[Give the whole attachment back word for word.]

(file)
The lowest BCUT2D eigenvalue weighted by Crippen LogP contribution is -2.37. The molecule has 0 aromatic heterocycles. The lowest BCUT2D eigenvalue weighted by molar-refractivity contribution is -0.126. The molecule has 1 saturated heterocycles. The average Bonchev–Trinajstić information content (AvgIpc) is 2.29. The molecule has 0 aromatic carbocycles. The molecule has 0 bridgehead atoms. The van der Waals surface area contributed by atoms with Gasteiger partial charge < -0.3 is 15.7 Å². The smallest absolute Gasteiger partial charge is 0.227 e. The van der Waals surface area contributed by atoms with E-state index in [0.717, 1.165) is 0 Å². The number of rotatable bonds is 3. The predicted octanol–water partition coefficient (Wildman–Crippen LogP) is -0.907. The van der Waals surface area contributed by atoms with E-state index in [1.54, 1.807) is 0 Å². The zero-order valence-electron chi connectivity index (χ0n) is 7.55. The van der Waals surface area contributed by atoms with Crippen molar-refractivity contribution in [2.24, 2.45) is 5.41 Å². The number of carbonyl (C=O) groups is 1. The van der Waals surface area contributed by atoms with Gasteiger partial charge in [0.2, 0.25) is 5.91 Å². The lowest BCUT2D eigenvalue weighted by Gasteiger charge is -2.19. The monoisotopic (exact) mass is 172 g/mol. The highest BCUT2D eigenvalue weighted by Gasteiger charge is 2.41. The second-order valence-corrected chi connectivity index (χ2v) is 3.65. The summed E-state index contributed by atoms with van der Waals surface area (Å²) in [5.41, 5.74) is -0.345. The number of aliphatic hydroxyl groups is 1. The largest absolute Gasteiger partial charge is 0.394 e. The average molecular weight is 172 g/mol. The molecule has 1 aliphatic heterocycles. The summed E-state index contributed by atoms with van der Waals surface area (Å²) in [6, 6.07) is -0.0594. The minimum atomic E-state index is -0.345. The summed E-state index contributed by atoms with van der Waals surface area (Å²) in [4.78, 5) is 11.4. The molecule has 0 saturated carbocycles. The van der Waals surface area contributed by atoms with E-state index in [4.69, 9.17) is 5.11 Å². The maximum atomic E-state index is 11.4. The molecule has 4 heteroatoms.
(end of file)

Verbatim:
The lowest BCUT2D eigenvalue weighted by Crippen LogP contribution is -2.37. The molecule has 0 aromatic heterocycles. The lowest BCUT2D eigenvalue weighted by molar-refractivity contribution is -0.126. The molecule has 1 saturated heterocycles. The average Bonchev–Trinajstić information content (AvgIpc) is 2.29. The molecule has 0 aromatic carbocycles. The molecule has 0 bridgehead atoms. The van der Waals surface area contributed by atoms with Gasteiger partial charge < -0.3 is 15.7 Å². The smallest absolute Gasteiger partial charge is 0.227 e. The van der Waals surface area contributed by atoms with E-state index in [0.717, 1.165) is 0 Å². The number of rotatable bonds is 3. The predicted octanol–water partition coefficient (Wildman–Crippen LogP) is -0.907. The van der Waals surface area contributed by atoms with E-state index in [1.54, 1.807) is 0 Å². The zero-order valence-electron chi connectivity index (χ0n) is 7.55. The van der Waals surface area contributed by atoms with Crippen molar-refractivity contribution in [2.24, 2.45) is 5.41 Å². The number of carbonyl (C=O) groups is 1. The van der Waals surface area contributed by atoms with Gasteiger partial charge in [0.2, 0.25) is 5.91 Å². The lowest BCUT2D eigenvalue weighted by Gasteiger charge is -2.19. The monoisotopic (exact) mass is 172 g/mol. The highest BCUT2D eigenvalue weighted by Gasteiger charge is 2.41. The second-order valence-corrected chi connectivity index (χ2v) is 3.65. The summed E-state index contributed by atoms with van der Waals surface area (Å²) in [5.41, 5.74) is -0.345. The number of aliphatic hydroxyl groups is 1. The largest absolute Gasteiger partial charge is 0.394 e. The average molecular weight is 172 g/mol. The molecule has 1 aliphatic heterocycles. The summed E-state index contributed by atoms with van der Waals surface area (Å²) in [6, 6.07) is -0.0594. The minimum atomic E-state index is -0.345. The summed E-state index contributed by atoms with van der Waals surface area (Å²) in [4.78, 5) is 11.4. The molecule has 0 saturated carbocycles. The van der Waals surface area contributed by atoms with E-state index in [4.69, 9.17) is 5.11 Å². The maximum atomic E-state index is 11.4. The molecule has 4 heteroatoms.